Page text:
It’s online shopping season, so you might find yourself stuck behind delivery vans blocking the lane more often than usual. But transportation officials envision a better future, where delivery drivers glide smoothly into loading space reserved ahead of time. The city will test the idea in a pilot this spring.
“I think we need a new model of loading zones in the city,” said Christopher Puchalsky, director of policy and strategic initiatives at Philadelphia’s Office of Transportation, Infrastructure, and Sustainability (OTIS). “That’s what the Smart Loading Zone pilot is trying to do.”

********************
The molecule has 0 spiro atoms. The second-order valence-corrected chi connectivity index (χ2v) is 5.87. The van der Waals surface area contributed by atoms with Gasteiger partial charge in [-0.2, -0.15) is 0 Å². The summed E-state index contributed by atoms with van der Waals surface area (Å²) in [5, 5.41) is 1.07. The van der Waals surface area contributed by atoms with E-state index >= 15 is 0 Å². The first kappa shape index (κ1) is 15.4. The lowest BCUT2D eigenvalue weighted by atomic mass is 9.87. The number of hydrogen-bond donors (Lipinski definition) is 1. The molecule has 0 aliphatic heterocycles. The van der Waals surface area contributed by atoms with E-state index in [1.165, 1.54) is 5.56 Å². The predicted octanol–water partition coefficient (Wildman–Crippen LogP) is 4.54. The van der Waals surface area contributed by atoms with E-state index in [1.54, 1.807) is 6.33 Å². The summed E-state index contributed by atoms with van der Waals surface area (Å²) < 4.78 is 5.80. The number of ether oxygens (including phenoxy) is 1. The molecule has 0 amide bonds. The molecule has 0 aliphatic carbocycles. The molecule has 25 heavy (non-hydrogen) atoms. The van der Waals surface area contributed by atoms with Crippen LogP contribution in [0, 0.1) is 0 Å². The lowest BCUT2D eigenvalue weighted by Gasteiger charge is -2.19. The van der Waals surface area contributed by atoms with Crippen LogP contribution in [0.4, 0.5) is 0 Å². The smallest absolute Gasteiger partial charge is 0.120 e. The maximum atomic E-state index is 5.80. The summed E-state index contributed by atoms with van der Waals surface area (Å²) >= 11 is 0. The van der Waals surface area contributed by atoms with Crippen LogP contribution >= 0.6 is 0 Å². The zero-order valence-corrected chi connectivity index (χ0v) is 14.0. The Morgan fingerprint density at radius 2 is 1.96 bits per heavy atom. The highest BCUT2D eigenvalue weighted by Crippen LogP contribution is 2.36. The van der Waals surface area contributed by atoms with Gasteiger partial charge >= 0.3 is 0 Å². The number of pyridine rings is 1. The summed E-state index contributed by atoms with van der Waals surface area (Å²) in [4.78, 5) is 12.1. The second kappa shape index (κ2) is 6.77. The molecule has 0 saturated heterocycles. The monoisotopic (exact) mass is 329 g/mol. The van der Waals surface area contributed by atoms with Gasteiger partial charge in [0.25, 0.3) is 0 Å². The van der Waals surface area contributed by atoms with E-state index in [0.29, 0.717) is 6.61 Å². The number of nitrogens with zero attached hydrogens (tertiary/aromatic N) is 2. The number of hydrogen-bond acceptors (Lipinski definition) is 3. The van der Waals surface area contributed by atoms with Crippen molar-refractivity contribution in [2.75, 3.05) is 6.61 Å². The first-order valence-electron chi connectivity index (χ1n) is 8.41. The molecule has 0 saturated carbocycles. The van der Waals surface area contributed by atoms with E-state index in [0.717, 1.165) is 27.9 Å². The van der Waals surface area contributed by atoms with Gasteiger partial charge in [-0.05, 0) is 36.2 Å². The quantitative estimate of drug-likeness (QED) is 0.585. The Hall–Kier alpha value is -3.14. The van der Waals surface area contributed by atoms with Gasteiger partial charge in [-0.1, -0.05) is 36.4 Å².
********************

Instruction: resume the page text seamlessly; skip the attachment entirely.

The Philadelphia Parking Authority issued more than $2 million worth of tickets to package delivery vehicles in 2020 and is on track to issue roughly the same this year. But e-commerce is still clogging city streets with double-parked trucks and vans.
Philly currently sees more than 600,000 total residential deliveries per year, according to estimates by José Holguín-Veras of Rensselaer Polytechnic Institute’s Center of Excellence for Sustainable Urban Freight Systems. That number is likely to grow, as the World Economic Forum estimates e-commerce demand will bring 36% more delivery vehicles to inner-cities by 2030.
When these vehicles park illegally, they put pedestrians at risk by blocking sight lines, endanger cyclists by obstructing bike lanes and slow down transit. It all comes down to a conflict over precious curb space — which is as useful for the ever-growing online shopping — and delivery-based economy as it is for pedestrians, Uber passengers or even diners eating outdoors.